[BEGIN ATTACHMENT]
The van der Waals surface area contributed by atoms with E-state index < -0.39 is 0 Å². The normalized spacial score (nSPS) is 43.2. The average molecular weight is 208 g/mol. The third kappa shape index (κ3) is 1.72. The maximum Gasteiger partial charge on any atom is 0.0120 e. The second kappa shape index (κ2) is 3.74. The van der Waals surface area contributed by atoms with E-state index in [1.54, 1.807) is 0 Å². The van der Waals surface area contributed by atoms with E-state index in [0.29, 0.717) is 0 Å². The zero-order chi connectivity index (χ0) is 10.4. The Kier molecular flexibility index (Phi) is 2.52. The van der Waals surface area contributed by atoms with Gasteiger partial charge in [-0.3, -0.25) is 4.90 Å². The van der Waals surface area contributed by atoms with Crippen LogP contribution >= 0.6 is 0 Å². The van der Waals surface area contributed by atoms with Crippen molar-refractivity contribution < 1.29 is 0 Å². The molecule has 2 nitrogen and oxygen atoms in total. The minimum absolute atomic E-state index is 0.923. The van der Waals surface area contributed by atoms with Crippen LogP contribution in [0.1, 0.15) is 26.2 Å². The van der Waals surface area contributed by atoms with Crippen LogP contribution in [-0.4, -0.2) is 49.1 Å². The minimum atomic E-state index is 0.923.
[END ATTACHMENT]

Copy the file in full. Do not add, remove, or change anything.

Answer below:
The van der Waals surface area contributed by atoms with E-state index < -0.39 is 0 Å². The normalized spacial score (nSPS) is 43.2. The average molecular weight is 208 g/mol. The third kappa shape index (κ3) is 1.72. The maximum Gasteiger partial charge on any atom is 0.0120 e. The second kappa shape index (κ2) is 3.74. The van der Waals surface area contributed by atoms with E-state index in [1.54, 1.807) is 0 Å². The van der Waals surface area contributed by atoms with E-state index in [0.29, 0.717) is 0 Å². The zero-order chi connectivity index (χ0) is 10.4. The Kier molecular flexibility index (Phi) is 2.52. The van der Waals surface area contributed by atoms with Gasteiger partial charge in [-0.3, -0.25) is 4.90 Å². The van der Waals surface area contributed by atoms with Crippen LogP contribution >= 0.6 is 0 Å². The van der Waals surface area contributed by atoms with Crippen molar-refractivity contribution < 1.29 is 0 Å². The molecule has 2 nitrogen and oxygen atoms in total. The minimum absolute atomic E-state index is 0.923. The van der Waals surface area contributed by atoms with Crippen LogP contribution in [0.1, 0.15) is 26.2 Å². The van der Waals surface area contributed by atoms with Crippen LogP contribution in [-0.4, -0.2) is 49.1 Å². The minimum atomic E-state index is 0.923.